Multi-Scale Modeling of Hydrodynamics in Arabian Gulf Grant uri icon


  • Qatar, as well as many Gulf states, have significant assets along their coastlines which are critical to their populations; these include desalinization plants, water treatment facilities, transportation infrastructure (tunnels, bridges, etc.), and land reclamation projects. These coastal assets are in low-lying areas which are vulnerable to both short term phenomena (storms, high waves) and long term processes (sea level rise, global climate change). Damage in Oman and the United Arab Emirates from Cyclone Gonu in 2007 (estimated at $4.2 billion USD) demonstrated this vulnerability to storms. The effect of sea level rise, along with increased coastal infrastructure and assets to meet the demands of the Gulf state population, will exacerbate the damage (economic and otherwise) that future large events will cause in the region. Unfortunately, there is little information on short term climatological aspects of the wave and hydrodynamic characteristics of the Gulf, and virtually no information on how well-accepted scenarios for future climate change will impact the area. This lack of information makes effective long term planning impossible. Finally, little information regarding routine near term forecasts for the area exists. We propose to develop and implement a numerical modeling system for the Gulf which can provide forecast information on surface waves, tides, three-dimensional currents, and turbulence mixing and fluxes. The modeling system will span the entire Gulf, with high-resolution prediction in areas of interest (e.g. near vulnerable infrastructure, causeways, etc.) The modeling system will be developed in conjunction with other projects (one of which is presently supported by QNRF), which will provide field data to be used for calibration and validation of the modeling system. These present projects are (or will be) sited in the northern Gulf (Kuwait) and the coast of Qatar near Doha. The resulting modeling system will be developed for hindcasts (to provide climatology), short term forecasts (1-3 days in advance) and long-term scenarios (multi-decade climate change scenarios). Output fields from the modeling system will include wave height statistics, tidal elevations, three dimensional current fields, salinity, temperature, and turbulence fields. In addition, tracers can also be included in the model in order to track the path and diffusion of passive scalars in the flow; this could potentially be used as a proxy for various pollutants in the water (e.g. weathered spilled oil which has surfaced). By the end of the project, a robust forecast system will have been developed and various long-range climate change scenarios determined.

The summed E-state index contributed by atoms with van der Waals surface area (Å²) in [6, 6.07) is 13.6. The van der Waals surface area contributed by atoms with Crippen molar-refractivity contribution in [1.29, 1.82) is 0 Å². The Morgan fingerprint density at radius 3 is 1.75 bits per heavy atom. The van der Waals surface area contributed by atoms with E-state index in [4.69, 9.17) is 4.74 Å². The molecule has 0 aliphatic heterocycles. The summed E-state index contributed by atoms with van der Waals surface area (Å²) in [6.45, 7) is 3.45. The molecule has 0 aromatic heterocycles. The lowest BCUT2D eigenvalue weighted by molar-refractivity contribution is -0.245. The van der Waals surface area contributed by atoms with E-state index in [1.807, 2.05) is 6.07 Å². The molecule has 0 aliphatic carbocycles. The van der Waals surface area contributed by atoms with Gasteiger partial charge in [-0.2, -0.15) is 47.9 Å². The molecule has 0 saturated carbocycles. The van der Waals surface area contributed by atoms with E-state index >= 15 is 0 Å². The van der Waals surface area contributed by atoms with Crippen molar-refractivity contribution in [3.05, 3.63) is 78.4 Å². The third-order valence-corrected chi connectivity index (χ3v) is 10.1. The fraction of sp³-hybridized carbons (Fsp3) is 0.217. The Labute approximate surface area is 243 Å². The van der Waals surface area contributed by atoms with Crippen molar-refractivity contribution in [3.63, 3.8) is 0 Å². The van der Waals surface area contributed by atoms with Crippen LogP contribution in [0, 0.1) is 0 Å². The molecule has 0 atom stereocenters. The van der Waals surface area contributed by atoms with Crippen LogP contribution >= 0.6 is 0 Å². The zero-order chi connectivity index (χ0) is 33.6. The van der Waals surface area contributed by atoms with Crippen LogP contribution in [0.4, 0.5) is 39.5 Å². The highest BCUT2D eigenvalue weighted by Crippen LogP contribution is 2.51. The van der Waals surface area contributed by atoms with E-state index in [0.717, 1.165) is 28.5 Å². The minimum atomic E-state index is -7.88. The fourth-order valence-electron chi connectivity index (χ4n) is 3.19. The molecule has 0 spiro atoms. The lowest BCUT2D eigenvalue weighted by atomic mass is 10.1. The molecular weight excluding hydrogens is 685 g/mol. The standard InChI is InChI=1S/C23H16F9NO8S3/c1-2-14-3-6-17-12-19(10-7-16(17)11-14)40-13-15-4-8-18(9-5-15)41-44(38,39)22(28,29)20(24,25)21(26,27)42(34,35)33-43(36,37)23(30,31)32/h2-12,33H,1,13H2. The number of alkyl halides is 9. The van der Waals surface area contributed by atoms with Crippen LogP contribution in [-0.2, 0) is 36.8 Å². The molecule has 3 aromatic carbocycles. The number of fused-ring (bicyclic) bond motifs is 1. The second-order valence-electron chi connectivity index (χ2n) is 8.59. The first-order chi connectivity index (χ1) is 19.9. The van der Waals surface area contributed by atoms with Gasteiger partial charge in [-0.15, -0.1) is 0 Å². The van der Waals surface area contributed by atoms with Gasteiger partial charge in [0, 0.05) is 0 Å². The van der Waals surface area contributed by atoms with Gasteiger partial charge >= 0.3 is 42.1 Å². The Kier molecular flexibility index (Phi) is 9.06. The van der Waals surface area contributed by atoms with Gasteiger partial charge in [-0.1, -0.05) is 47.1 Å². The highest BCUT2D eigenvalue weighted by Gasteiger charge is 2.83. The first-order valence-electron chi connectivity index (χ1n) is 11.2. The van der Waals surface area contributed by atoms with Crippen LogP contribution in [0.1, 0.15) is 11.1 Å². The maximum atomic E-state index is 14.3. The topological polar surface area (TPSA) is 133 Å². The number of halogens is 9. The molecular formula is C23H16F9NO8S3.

date/time interval

  • 2015 - 2018